RNA editing is a widespread post-transcriptional molecular phenomenon that can increase proteomic diversity, by modifying the sequence of completely or partially non-functional primary transcripts, through a variety of mechanistically and evolutionarily unrelated pathways . Editing by base substitution has been investigated in animals, plants and viruses . In human, the A-to-I substitution is the most frequent editing event, carried out by members of ADAR (adenosine deaminases acting on RNA) family . Such alterations can be predicted by computational analyses based on the alignment of mRNA/EST sequences onto the genome of origin . Recent high-throughput sequence technologies offer the unique opportunity to study entire transcriptomes in a variety of experimental conditions. Massive RNA sequencing, therefore, may facilitate the investigation of post-transcriptional mechanisms occurring herein.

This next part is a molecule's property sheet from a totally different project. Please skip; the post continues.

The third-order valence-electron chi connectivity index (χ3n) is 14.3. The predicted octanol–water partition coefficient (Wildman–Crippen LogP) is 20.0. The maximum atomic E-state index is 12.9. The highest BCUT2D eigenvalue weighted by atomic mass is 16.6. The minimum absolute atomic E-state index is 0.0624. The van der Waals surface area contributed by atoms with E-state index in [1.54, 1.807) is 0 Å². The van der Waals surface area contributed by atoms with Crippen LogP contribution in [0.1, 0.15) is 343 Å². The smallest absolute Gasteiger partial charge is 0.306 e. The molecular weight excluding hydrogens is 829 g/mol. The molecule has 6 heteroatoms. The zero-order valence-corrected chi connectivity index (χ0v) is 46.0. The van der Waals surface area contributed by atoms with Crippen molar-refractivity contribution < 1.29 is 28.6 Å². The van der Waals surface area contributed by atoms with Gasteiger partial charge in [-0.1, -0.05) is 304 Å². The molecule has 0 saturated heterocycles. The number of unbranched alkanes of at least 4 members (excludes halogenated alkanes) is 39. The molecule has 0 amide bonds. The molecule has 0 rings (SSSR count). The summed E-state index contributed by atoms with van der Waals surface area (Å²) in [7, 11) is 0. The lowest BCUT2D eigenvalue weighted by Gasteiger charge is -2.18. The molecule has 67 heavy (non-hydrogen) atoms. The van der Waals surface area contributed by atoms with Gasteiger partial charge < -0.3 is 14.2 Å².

In order to detect A-to-I editing sites in human supported by transcript data obtained by RNA-Seq experiments we developed the web application ExpEdit. In our system, mapping data (in SAM/BAM format) or directly sequence reads (in FASTQ or SRA format) can be provided as input to carry out a comparative analysis against a large collection of known editing sites collected in DARNED database  as well as other user-provided potentially edited positions.